In Parliament on Monday (6 Jan), Worker’s Party MP Pritam Singh asked Minister for Trade and Industry Chan Chun Sing several times to clarify employment data between 2015 and 2018, specifically how many jobs went to Singaporeans and how many went to PRs, and whether the government would share that data.
Mr Singh said in Parliament, “If the government’s approach is going to be ‘No, we are not going to provide that data’, can the Minister please share that detail with us here? Because it’s pointless for us to keep asking the question if the government is not going to provide that data.”
In response, Mr Chan said that he can get the numbers but asked, “What is the point behind the questions?”
Mr Chan continued, “Has local unemployment increased? The answer is a resounding no… are our wages going up? Yes, and it’s faster than many other countries. Those are the proof points to show that we are doing right by Singaporeans. But I’m always very cautious about this constant divide: Singaporeans vs PR. The insinuation seems to be that somehow, Singaporeans are not benefiting.”
In a Facebook post yesterday (7 Jan), Mr Singh took to his Facebook to explain that one of the points he raised in Parliament was about the inconsistent information available on various Industry Transformation Maps (ITMs) with respect to jobs for Singaporeans.
He started by highlighting the questions he had asked the Minister of Manpower:
- whether the Ministry will detail the number of new jobs filled by Singaporeans, PRs and foreigners respectively for each industry covered by the Industry Transformation Maps (ITMs) henceforth; and
- whether it can provide these statistics for each ITM since the inception of the respective ITMs to date.
Mr Singh noted in his post, “The Construction ITM stands out positively though, making clear that good jobs for Singaporeans is a target. For the other ITMs, references range from the ‘workforce’ to ‘locals’ to ‘PMET jobs’ not Singaporeans per se.”
“Separately, in most employment statistics, the Government does not classify Singaporeans as a standalone category. PRs are also included, collectively categorised with Singaporeans as ‘locals’,” he added.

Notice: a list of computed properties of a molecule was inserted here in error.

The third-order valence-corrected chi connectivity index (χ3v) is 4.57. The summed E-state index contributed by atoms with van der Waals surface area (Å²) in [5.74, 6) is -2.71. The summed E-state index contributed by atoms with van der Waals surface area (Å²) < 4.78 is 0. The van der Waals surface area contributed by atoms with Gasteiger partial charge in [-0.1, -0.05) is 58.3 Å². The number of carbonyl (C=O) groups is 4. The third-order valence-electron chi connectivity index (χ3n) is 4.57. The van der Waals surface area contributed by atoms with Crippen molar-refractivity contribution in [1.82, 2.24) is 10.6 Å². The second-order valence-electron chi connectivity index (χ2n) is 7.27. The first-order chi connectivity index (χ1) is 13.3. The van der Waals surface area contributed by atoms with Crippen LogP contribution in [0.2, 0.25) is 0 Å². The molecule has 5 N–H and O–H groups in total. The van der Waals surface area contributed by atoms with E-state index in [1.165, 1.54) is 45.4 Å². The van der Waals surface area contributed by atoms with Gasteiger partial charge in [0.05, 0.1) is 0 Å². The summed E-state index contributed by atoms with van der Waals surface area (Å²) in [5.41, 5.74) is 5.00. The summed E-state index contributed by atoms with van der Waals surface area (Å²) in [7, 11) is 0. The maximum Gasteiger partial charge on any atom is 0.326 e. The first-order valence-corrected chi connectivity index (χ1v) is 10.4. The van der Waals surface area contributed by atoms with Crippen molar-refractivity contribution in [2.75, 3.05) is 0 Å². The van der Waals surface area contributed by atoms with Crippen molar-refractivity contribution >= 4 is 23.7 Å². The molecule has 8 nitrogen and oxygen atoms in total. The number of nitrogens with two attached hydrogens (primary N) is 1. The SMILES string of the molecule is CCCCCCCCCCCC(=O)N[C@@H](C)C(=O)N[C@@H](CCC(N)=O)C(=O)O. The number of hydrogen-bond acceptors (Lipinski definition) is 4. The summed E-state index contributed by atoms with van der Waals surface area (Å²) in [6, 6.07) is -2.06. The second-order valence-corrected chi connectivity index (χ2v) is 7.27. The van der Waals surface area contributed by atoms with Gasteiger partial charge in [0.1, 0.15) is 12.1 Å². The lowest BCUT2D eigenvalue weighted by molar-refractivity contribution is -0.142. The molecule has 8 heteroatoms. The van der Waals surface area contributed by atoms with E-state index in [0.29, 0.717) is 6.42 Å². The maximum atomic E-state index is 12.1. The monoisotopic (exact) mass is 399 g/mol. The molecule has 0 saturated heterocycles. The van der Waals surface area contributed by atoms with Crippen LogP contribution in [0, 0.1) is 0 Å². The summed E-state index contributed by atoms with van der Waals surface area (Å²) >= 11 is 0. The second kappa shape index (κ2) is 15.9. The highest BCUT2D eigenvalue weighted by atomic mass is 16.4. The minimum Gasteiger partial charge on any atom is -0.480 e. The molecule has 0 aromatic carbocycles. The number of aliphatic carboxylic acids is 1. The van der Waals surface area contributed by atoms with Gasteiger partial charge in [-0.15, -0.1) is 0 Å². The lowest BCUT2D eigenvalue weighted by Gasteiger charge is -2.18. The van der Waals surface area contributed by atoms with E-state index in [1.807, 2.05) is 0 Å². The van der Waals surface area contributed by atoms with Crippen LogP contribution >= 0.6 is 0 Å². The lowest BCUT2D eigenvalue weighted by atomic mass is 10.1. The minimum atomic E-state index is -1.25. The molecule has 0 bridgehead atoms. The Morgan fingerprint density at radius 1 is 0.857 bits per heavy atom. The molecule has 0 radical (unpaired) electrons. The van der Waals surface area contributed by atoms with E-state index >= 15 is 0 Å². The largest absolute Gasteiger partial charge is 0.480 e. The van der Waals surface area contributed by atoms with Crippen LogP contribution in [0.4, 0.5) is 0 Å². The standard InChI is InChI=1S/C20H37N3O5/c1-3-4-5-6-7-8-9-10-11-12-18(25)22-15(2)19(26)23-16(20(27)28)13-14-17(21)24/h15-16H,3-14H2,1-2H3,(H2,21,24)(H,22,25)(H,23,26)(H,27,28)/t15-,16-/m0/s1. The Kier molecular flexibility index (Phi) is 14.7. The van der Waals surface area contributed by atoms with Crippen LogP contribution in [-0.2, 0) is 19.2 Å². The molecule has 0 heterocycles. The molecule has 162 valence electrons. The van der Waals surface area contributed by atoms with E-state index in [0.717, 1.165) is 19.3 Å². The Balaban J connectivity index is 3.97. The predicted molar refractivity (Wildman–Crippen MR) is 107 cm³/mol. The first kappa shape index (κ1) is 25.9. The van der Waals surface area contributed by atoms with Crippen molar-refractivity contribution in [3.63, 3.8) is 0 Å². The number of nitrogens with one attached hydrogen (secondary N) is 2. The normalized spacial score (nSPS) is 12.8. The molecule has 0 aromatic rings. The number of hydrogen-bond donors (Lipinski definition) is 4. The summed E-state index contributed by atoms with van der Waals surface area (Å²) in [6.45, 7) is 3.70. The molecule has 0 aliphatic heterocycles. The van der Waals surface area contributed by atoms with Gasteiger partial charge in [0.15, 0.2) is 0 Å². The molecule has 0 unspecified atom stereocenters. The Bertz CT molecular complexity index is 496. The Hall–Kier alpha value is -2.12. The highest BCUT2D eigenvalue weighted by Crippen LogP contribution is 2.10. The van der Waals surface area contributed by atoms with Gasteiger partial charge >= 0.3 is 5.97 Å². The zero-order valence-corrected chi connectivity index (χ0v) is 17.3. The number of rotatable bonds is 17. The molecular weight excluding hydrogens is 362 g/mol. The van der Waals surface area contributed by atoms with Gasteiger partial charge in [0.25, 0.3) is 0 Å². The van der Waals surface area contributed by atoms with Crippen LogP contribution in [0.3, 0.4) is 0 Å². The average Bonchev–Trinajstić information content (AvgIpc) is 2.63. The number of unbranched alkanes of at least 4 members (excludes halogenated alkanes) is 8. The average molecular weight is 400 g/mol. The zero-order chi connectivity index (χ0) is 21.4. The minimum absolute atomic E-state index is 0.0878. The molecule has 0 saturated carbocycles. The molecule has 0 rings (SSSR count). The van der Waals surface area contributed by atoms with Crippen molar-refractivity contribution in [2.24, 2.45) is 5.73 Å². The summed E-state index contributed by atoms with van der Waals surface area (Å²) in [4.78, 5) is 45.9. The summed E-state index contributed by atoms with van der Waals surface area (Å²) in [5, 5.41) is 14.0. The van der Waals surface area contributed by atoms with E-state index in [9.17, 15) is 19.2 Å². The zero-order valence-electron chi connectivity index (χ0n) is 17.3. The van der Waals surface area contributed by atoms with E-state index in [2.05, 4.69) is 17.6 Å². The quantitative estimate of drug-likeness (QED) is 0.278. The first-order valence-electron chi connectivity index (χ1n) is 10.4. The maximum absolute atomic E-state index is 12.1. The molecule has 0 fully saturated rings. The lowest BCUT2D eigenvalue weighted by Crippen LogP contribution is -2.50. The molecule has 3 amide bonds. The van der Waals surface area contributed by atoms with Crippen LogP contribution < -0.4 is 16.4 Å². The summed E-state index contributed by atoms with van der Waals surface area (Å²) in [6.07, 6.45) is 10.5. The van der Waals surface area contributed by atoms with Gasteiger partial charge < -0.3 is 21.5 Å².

Mr Singh argues that this classification makes it difficult to consider issues that affect the Singaporean workforce across industries and over time.
He goes on, “It also makes it difficult to track and consider policy options or alternatives to boost the employment and career progression prospects of Singaporeans – something every civic-minded citizen and most of us political moderates with a stake in Singapore should be concerned about.”
The WP chief went on to repeat Mr Chan’s confirmation that the government has nothing to hide and could provide the information being sought. Mr Singh stressed that WP MPs will, going forward, file questions to obtain the data that is currently unavailable, not presented publicly, or “not provided in a manner that specifically identifies how Singaporeans, in particular, are doing”.
Mr Singh explains that this sort of data is necessary because without it, “there is much less scope for members of the public to rely on education and facts to counter fake news and falsehoods.”
He adds, “Falsehoods fester far more when the facts are available but not made public. In post-POFMA Singapore, the political leadership of the day cannot expect to have it both ways.”